Banks’ migration to secure chip-based cards on track
All banks are expected to comply with a government directive to switch to chip-based credit and automated teller machine (ATM) cards by the end of this year, an industry official said.
Maximo Rey Eleccion, Cebu Bankers Club (CBC) president, said banks are in various stages of complying with the Bangko Sentral ng Pilipinas (BSP) circular on the migration to EMV microchips from the current magnetic strips.
EMV, which stands for Europay, MasterCard and Visa which developed the technology, is a global standard for credit and debit payment cards based on chip card technology. It is aimed at reducing the number of ATM or credit card scams.
Based on BSP Circular 859 issued in November 2014, all banks must complete the migration by January 1, 2017.
Eleccion, who is the relationship manager for Bank of the Philippine Islands (BPI), said the switch to EMV chip card technology will be costly. But banks are aware that this is for the safety of their clients.
“So far, all banks are complying with the mandate,” Eleccion said.
He said all credit cards are already using microprocessor chips instead of magnetic strips. The switch was completed by the end of last year.
No card fraud cases were reported to the organization during the holidays, Eleccion said.
Three Romanian nationals were earlier arrested and deported after they were caught withdrawing cash using ATM cards that they had hacked.
Eleccion said the banks have been closely monitoring their ATMs to prevent similar cases.
Meanwhile, Eleccion said they have continued to encourage clients and non-clients to have their New Design Series (NDS) banknotes exchanged to New Generation Currency (NGC) banknotes.
Effective January 1 this year, the old banknotes can no longer be used as payment for goods and services, but can still be exchanged for NGC bank notes at the BSP or in any bank until December 31 this year.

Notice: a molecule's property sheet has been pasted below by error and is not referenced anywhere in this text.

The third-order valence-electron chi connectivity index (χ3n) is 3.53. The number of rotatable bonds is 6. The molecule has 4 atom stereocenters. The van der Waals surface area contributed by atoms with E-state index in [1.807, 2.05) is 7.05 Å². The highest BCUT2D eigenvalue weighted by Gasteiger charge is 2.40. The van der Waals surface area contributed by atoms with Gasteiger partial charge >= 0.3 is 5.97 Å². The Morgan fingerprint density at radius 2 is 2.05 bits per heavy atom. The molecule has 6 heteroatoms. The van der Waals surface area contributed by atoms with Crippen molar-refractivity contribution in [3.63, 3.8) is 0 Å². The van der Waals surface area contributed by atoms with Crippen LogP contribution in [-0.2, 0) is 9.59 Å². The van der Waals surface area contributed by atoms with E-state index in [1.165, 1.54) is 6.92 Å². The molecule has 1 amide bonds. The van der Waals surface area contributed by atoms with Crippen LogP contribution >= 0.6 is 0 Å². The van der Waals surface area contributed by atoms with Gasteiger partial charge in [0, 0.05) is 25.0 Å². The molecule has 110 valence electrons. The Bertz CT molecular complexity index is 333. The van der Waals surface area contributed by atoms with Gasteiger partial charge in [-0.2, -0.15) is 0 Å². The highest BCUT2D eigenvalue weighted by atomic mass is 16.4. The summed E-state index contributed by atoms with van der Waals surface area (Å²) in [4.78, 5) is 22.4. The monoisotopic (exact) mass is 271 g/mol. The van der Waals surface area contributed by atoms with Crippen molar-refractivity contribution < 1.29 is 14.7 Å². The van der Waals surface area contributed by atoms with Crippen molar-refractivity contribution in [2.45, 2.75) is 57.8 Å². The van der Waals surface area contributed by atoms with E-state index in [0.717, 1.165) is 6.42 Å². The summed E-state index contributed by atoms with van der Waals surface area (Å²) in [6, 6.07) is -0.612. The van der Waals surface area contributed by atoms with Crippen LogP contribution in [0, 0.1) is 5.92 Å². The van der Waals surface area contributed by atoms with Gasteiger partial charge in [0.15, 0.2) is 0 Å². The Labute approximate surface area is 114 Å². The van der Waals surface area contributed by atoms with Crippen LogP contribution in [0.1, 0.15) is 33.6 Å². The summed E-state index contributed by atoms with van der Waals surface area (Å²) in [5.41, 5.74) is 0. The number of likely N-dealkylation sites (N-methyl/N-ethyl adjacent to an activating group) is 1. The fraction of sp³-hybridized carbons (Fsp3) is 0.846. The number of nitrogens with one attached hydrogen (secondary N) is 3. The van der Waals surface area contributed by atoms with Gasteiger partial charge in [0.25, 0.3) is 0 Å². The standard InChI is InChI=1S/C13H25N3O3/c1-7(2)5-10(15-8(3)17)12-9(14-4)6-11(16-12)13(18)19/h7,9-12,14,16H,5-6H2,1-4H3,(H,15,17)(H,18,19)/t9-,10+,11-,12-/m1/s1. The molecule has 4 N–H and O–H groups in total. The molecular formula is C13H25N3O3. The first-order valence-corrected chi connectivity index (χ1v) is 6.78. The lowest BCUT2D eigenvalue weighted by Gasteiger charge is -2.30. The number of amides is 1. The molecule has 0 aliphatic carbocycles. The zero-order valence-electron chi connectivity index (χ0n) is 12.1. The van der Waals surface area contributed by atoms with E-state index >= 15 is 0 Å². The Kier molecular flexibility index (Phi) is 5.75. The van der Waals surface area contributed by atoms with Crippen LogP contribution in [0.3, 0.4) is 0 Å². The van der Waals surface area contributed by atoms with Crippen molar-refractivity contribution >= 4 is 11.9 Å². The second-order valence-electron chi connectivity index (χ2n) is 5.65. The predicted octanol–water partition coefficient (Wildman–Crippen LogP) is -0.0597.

By January 1, 2017, the NDS bank notes will no longer have value and will have been completely demonetized.
Eleccion said banks have been encourage to serve even non-clients.
“We in the banks are the arm of the BSP. Even if you have no account with us, the public can go to banks for the exchange. Not only is it our responsibility, it is also mandated by the BSP,” he told Cebu Daily News.
The public can go directly to the bank counter and have their notes exchanged. No forms need to be signed, and the banks will exchange the exact value of the old bills with no extra charges.
Eleccion also said that BPI and other banks have discontinued the circulation and release of the old bank series since last year.
“In that way, we can also gather the old bank notes for turnover to BSP,” he said.
As of November 30 last year, only around 16 percent or some 432 million pieces of NDS notes were in circulation nationwide.
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